SEOUL (Reuters) - Analysts and security officials say they are watching for signs that North Korea may use an upcoming holiday to unveil new weapons or test fire a submarine-launched ballistic missile (SLBM), after a flurry of activity was detected at a key base.
Formations of troops have been seen practicing for what is expected to be a major military parade on Oct. 10, the 75th anniversary of the ruling Workers’ Party of Korea. Some observers say North Korea may showcase its largest missiles for the first time since 2018.
Imagery analysts and security officials caution that so far there is no conclusive evidence of an impending launch. But after several typhoons lashed North Korea in early September, satellite photos have shown a flurry of activity at the Sinpo South Shipyard, including in a secure basin where a barge used in previous underwater missile launches is docked.
“We’re monitoring developments, as there is a possibility that a submarine-launched ballistic missile test will be conducted there using ejection equipment shortly after the repair is done,” Won In-choul, the nominee for chairman of South Korea’s Joint Chiefs of Staff, told lawmakers this week.
Other South Korean officials have sounded more cautious notes, including incoming South Korean defence minister General Suh Wook, who said on Monday that he considered an SLBM test unlikely because there is too little time to prepare ahead of the anniversary.
On Thursday, Daily NK, a Seoul-based website that reports on North Korea, cited a single unnamed source near the shipyard as saying the site “is bustling with activity to prepare for the ballistic missile launch,” with officials and researchers arriving since late August.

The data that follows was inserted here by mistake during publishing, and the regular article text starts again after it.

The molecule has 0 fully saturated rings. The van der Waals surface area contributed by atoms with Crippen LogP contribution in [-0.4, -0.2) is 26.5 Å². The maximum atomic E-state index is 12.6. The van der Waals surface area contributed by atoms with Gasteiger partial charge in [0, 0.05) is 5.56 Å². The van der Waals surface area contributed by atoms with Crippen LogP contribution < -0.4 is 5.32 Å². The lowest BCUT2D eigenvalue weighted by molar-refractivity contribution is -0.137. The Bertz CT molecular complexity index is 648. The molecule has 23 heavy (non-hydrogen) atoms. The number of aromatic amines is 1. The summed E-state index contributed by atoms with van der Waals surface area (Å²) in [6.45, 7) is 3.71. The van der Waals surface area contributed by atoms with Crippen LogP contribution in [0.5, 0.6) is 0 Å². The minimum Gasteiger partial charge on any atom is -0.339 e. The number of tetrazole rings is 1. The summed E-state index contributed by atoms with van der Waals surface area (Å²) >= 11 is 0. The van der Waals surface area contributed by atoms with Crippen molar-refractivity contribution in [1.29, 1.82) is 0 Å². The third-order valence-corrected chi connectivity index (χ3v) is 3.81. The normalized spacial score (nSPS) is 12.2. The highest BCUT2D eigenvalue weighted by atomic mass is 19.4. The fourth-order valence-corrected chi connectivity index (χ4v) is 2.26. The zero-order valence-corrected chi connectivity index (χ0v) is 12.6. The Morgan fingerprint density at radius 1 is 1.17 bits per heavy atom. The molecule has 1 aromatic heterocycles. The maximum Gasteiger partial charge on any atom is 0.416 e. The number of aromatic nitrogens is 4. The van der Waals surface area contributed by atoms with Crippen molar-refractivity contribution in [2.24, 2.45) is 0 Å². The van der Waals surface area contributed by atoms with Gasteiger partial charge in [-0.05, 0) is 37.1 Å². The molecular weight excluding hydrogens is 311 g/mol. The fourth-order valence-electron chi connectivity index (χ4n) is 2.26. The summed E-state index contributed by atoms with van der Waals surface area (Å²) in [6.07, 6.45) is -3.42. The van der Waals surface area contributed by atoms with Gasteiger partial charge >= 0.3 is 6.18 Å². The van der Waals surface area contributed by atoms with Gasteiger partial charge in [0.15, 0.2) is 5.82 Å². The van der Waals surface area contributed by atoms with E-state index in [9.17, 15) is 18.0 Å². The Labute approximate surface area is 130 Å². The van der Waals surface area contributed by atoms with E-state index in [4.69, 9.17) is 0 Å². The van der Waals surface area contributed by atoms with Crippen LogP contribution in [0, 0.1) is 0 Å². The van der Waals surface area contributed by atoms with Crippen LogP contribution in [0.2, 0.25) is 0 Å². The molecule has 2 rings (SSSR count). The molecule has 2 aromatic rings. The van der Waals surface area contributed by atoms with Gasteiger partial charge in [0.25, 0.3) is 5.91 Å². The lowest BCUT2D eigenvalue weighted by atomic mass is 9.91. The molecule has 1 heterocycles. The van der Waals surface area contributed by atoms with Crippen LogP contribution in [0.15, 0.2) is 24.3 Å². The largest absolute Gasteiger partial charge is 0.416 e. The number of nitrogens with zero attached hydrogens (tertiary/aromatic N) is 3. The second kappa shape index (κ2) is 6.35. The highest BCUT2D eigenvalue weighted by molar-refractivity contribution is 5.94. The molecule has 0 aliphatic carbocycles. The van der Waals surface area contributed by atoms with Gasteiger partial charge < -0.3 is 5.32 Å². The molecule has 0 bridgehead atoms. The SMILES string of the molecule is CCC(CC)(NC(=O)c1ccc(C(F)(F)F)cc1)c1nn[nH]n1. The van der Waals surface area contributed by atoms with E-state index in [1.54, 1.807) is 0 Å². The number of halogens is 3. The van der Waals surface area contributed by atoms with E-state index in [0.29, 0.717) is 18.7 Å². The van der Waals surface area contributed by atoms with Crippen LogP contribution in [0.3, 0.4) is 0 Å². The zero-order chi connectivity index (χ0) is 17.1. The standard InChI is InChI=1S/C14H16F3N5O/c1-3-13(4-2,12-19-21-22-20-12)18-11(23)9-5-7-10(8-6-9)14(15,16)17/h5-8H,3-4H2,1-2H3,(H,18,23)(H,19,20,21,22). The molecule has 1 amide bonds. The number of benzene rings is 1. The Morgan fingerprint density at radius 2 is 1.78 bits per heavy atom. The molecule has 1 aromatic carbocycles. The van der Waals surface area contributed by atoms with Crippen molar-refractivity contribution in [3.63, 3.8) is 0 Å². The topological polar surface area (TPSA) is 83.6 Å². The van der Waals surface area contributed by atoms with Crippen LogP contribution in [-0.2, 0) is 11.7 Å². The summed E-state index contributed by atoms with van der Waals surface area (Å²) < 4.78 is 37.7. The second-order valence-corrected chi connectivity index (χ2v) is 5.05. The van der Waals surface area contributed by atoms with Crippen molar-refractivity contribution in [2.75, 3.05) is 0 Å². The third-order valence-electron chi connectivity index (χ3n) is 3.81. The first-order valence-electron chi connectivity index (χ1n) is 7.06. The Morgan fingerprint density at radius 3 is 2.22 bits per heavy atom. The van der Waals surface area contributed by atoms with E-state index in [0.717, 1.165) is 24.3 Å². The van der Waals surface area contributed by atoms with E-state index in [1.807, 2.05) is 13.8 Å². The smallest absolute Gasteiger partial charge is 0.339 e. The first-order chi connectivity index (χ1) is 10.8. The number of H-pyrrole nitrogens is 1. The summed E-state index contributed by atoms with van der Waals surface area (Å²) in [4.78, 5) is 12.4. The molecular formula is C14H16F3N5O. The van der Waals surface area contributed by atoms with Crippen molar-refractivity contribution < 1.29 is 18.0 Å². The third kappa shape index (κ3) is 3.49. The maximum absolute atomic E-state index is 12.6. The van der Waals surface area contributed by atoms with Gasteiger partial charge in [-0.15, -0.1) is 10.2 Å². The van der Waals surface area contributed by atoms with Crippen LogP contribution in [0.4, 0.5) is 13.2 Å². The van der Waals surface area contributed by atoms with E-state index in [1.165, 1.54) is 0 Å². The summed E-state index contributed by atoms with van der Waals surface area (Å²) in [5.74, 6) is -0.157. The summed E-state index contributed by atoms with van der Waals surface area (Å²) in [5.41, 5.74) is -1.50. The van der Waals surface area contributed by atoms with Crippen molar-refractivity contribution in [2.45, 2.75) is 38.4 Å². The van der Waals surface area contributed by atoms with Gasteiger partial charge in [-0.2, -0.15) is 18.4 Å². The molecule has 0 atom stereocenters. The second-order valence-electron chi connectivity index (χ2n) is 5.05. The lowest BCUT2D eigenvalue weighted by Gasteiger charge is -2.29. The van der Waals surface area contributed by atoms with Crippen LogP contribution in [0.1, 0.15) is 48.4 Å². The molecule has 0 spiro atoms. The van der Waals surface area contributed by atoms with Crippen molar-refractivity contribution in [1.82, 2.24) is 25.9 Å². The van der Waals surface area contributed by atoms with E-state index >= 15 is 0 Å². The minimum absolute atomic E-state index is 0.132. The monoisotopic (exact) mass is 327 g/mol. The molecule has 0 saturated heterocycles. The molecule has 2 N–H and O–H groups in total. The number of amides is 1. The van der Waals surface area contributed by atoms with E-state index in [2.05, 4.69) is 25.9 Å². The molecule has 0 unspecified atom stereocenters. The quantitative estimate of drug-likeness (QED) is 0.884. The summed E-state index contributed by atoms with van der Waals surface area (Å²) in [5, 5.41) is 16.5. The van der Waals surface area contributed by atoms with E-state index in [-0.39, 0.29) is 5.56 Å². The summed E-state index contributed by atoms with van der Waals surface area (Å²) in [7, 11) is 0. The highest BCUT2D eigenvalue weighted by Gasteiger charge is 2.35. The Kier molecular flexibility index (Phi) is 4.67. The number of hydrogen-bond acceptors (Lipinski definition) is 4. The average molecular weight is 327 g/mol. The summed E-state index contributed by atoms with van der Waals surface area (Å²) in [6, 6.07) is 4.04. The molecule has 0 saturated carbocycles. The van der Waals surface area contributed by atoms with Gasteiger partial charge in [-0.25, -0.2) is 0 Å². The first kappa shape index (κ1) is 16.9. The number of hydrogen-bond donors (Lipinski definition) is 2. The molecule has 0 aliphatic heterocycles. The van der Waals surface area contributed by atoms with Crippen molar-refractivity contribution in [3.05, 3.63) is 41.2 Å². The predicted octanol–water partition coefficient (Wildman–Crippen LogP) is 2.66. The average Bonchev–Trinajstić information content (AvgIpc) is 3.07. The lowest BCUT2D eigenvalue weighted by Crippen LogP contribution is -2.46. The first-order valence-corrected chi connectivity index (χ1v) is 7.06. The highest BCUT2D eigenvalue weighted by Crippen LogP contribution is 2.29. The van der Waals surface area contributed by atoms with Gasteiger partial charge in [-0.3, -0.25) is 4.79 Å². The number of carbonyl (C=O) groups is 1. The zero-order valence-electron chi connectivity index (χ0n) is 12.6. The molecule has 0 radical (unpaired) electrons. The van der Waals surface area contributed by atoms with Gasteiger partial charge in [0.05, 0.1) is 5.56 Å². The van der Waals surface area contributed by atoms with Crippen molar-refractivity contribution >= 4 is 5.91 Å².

38 North, a U.S.-based think tank, said in a report on Wednesday that imagery showed “heavy activity” at the shipyard, but that “no other indicators of launch preparations were observed.”
On Thursday the group reported that the missile barge, which had disappeared from view after the storms, likely after being repositioned under a protective awning, had reappeared.
Although the activity does suggest some kind of work is being done on the missile barge, it would also be consistent with basic repair work after the storm, said Dave Schmerler, a senior researcher at the James Martin Center for Nonproliferation Studies.
On Sept. 4, the U.S.-based Center for Strategic and International Studies said satellite imagery showed activity at Sinpo that was “suggestive, but not conclusive, of preparations for an upcoming test of a Pukguksong-3 submarine launched ballistic missile from the submersible test stand barge.”
Last October, North Korea said it had successfully test-fired a Pukguksong-3, which elicited no major reaction from U.S. President Donald Trump, who has held up the absence of intercontinental ballistic missile and nuclear tests by that country since 2017 as a diplomatic success and played down shorter-range launches.
Although North Korea could roll out a new weapons system, there are no indications that the country is looking at “lashing out” ahead of the expected military parade, the commander of U.S. military forces in South Korea said last week.
Reporting by Josh Smith; Additional reporting by Hyonhee Shin; Editing by Gerry Doyle and Daniel Wallis
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